• The Copyright Directive may well be reshaped. The Commission is going to look at whether and how the Directive needs to be adapted2. We may well see a revised Directive which is more prescriptive than the current one, in terms of how it should be implemented into national law. The various defences may be more clearly defined and become mandatory. This would create a more level playing field across the European Union. Any changes are likely to be heavily debated and take many years to implement.
  • While we wait for the Directive to be revisited, European judicial interventions are likely to move things further towards a single market. In the last 12 months, we have seen two major European Court of Justice (ECJ) copyrightdecisions considering how the European single market should treat the distribution of copyright works in digital form3 . In both those cases, the ECJ made it very clear that rights holders cannot rely on territorial restrictions in their licences or on their copyrights to receive additional compensation when their content is consumed across borders.

While changes to the European position are thrashed out, the UK has been busy trying to deal with these concerns, within the confines of European law:

  • Following the Hargreaves Review4 , the government is looking at introducing a limited private copying defence into UK law.
  • In July 2012, Richard Hooper recommended to the government that it create a not-for-profit, industry-led Copyright Hub5 based in the UK that would serve in the UK and beyond a wide range of copyright licensors (rights holders, creators and rights owners in both commercial and cultural worlds) on the supply side and a wide range of copyright licensees/users on the demand side. It would be the place where (a) any copyright owner could choose to register works, the associated rights to those works, permitted uses and licences granted; and (b) the place for potential licensees to go for easy to use, transparent, low transaction cost copyright licensing, acting effectively as a marketplace for rights.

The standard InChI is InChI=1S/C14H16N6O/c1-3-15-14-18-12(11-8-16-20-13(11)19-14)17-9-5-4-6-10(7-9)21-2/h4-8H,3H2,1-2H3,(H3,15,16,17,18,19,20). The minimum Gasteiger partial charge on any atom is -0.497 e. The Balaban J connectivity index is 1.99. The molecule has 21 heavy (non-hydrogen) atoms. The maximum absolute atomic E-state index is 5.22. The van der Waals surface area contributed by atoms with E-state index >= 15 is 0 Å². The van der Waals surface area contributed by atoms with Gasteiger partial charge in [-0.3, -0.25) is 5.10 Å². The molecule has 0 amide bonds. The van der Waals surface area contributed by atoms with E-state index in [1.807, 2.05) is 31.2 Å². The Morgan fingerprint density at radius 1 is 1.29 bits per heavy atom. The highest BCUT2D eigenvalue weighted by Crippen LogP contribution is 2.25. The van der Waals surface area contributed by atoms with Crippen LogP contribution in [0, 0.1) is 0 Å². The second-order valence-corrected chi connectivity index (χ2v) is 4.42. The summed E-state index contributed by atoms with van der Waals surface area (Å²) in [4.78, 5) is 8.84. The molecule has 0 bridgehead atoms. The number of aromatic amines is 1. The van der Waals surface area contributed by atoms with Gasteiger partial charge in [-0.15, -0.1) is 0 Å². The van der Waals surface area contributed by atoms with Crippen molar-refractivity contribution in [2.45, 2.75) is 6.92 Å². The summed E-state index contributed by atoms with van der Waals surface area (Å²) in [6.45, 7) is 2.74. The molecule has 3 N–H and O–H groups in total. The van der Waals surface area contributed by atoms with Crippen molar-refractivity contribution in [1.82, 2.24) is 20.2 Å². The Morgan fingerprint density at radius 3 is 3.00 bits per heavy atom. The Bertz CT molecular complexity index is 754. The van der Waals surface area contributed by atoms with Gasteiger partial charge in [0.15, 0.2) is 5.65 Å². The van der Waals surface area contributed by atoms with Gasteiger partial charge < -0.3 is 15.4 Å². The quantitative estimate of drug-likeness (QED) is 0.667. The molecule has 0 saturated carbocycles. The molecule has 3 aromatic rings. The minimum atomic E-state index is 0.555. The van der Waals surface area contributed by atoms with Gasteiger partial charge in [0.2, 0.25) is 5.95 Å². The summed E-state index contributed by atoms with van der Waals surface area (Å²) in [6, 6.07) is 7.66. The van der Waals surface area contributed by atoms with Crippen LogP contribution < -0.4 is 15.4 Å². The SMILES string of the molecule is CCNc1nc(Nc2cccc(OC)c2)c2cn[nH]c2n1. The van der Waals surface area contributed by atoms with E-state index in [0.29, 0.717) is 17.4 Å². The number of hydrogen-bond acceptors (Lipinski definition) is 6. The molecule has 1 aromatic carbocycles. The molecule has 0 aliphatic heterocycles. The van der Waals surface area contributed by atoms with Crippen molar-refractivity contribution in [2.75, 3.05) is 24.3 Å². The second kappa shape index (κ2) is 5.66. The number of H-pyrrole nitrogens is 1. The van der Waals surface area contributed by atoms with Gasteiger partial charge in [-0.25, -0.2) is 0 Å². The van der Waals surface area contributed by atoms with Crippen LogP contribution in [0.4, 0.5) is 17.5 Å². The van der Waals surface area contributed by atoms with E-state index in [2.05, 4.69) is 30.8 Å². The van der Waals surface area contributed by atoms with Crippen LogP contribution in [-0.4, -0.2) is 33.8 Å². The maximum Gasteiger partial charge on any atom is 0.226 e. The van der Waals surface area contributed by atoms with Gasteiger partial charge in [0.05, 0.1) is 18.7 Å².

• It is anticipated that Ofcom's Initial Obligations Code will come into force in January 2013, pursuant to the Digital Economy Act 2010. The Code is a measure aimed at reducing online infringement and will require ISPs to notify their subscribers if their subscribers' IP addresses have been used to commit copyright infringement, with penalties for those subscribers where there is repeated infringement. Read more about the Initial Obligations Code.
  • PRS for Music and Google recently released a study6 which demonstrates that copyright infringing sites rely heavily on advertising revenue and on payment and card processes. The conclusion of that report is that the best way to target infringing activity is to follow the money by targeting those advertisers and payment providers. This theory is likely to be further investigated, with resulting measures to reflect these findings.

If you have any questions on this article please contact us.

1 European Parliament resolution of 11 September 2012 on the online distribution of audiovisual works in the European Union.
2 Europa press release - Copyright and innovation in the Creative Industries
3 UsedSoft v Oracle C-128/11 (3 July 2012) and FAPL v QC Leisure C-429/08 (4 October 2011)
4 Digital Opportunity: a review of intellectual property and growth
5 IPO Copyright works - an independent report by Richard Hooper CBE and Dr Ros Lynch
6  PRS for Music - research and economics documents


© 2016 Taylor Wessing LLP